The big food show has ended.
As the Food Marketing Institute wrapped up its FMI 2010 educational and exhibition event yesterday, it is hoped that what happened this week in Vegas at the Mandalay Bay Convention Center doesn’t stay there.
It would be a shame if all the hours of meetings, shared ideas and discussion on how to best serve shoppers who have significantly changed their food consumption gets forgotten when retailers get back to their daily operational grind.
So what happened in Vegas besides lack of sleep, overindulgence of food and drink and losses at the casino?
FMI 2010 was about the realization that the consumer has changed quite dramatically and fast since the last convention in 2008. An overload of information and statistics — more than one could absorb — was presented on what is popularly referred to as the ‘new norm.’
FMI presenters, retailers and the 544 exhibitors generally believe consumer spending, consumption patterns and lifestyles have permanently changed mainly due to the severity of the recession.
While spending appears to be loosening up, consumers will want low prices and value for some years to come. That means it will take more than traditional incentives — BOGOs, coupons and loyalty card offers — to lure food shoppers. Ingenuity and understanding of exactly what the shopper wants must be applied to the promotional and marketing mix more than ever. The old ways of doing business, including promotional trade allowances, won’t work in winning shopper loyalty.
Added to the new norm is a shopper base that is dramatically changing demographically. No one store format can serve all. The ability to personalize the offering, as in “I want my Starbucks just to suit my taste,” will determine who wins in a new retailing marketplace.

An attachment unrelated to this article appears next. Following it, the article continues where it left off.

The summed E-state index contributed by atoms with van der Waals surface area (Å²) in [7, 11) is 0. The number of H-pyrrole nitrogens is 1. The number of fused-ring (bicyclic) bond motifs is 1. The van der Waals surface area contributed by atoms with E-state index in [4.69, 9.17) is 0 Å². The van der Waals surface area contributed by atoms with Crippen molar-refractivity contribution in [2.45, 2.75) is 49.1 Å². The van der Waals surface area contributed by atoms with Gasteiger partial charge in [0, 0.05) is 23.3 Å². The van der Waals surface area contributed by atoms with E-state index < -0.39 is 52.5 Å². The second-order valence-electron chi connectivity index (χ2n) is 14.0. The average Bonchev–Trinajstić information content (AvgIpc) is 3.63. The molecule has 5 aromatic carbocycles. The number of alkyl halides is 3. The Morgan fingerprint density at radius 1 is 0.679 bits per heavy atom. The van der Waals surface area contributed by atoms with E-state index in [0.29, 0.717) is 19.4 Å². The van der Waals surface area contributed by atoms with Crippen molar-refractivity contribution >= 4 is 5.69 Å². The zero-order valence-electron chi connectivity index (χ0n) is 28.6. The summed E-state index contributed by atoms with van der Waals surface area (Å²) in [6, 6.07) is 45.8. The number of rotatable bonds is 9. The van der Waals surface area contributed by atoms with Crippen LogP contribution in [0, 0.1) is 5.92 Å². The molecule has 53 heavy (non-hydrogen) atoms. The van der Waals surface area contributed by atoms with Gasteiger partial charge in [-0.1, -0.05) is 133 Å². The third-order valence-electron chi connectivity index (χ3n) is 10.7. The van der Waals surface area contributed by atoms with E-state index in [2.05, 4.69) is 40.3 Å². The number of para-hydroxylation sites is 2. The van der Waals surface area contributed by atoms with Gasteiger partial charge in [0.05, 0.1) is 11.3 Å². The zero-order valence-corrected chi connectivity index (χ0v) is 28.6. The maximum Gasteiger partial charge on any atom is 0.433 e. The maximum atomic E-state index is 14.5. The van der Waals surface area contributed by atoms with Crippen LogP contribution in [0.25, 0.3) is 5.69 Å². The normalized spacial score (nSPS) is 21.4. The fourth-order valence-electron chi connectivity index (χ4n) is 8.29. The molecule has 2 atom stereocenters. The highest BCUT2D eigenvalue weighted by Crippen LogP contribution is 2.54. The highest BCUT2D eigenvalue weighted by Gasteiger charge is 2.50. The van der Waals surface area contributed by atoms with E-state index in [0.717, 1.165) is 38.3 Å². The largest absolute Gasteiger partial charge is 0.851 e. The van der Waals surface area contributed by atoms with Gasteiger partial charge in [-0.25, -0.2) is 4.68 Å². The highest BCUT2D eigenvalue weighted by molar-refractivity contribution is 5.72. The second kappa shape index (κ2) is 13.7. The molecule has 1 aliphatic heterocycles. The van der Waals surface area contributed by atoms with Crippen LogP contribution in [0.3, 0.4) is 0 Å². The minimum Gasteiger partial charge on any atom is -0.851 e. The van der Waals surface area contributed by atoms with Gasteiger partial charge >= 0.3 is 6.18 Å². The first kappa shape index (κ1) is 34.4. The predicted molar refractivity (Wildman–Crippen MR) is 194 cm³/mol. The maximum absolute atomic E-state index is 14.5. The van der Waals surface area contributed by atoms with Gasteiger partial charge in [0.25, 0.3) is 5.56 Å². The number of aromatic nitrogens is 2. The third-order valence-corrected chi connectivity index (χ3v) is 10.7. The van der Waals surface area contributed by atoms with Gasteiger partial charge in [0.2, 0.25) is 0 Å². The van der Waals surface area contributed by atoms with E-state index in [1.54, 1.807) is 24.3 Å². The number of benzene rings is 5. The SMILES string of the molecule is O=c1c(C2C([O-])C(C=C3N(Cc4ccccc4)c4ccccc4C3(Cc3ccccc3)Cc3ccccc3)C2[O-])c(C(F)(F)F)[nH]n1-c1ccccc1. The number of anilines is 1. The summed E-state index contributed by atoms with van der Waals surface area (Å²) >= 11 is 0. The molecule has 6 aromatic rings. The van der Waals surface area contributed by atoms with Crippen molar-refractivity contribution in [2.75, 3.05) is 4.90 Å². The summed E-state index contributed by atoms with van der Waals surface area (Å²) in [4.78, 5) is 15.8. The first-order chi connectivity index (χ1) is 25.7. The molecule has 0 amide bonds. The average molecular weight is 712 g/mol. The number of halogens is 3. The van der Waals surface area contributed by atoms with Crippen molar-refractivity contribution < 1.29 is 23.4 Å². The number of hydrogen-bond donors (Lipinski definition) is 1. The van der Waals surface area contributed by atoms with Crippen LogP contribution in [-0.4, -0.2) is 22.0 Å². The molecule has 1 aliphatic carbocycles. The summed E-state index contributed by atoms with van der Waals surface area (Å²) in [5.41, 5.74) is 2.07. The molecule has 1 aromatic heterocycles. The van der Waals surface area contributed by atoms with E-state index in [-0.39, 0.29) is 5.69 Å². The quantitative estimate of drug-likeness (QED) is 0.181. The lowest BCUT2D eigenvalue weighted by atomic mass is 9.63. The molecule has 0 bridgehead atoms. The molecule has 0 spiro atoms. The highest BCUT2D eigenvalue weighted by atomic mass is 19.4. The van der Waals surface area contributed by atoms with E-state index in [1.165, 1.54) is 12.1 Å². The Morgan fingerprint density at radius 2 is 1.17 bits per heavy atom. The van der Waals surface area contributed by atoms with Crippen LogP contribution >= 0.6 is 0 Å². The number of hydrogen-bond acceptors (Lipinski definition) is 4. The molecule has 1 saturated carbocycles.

The digital revolution has altered how consumers shop, receive information and communicate with each other. Retailers must learn to harness the power of digital information in order to survive.
Food shoppers today are well informed and self directed. They are concerned about their health and the health of the globe. To make a difference with shoppers, supermarkets must be leaders in social responsibility — health care, sustainability, food safety and community outreach.
Connecting to the consumer, which was FMI’s theme this year, generated a lot of buzz, enthusiasm and excitement among the delegates for new opportunities potentially worth billions in new revenue.
Supermarkets’ development of health care services is a huge opportunity for new revenue and savings on health care costs. Supermarkets with their fresh food offering and pharmacy are natural leaders in the health care reform movement. They can make a difference in the health and well being of their shoppers, employees and citizens living in their communities.
These are opportunities that shouldn’t be left on the table in a now silent convention hall. Food retailing these days should be a lot more than a crapshoot.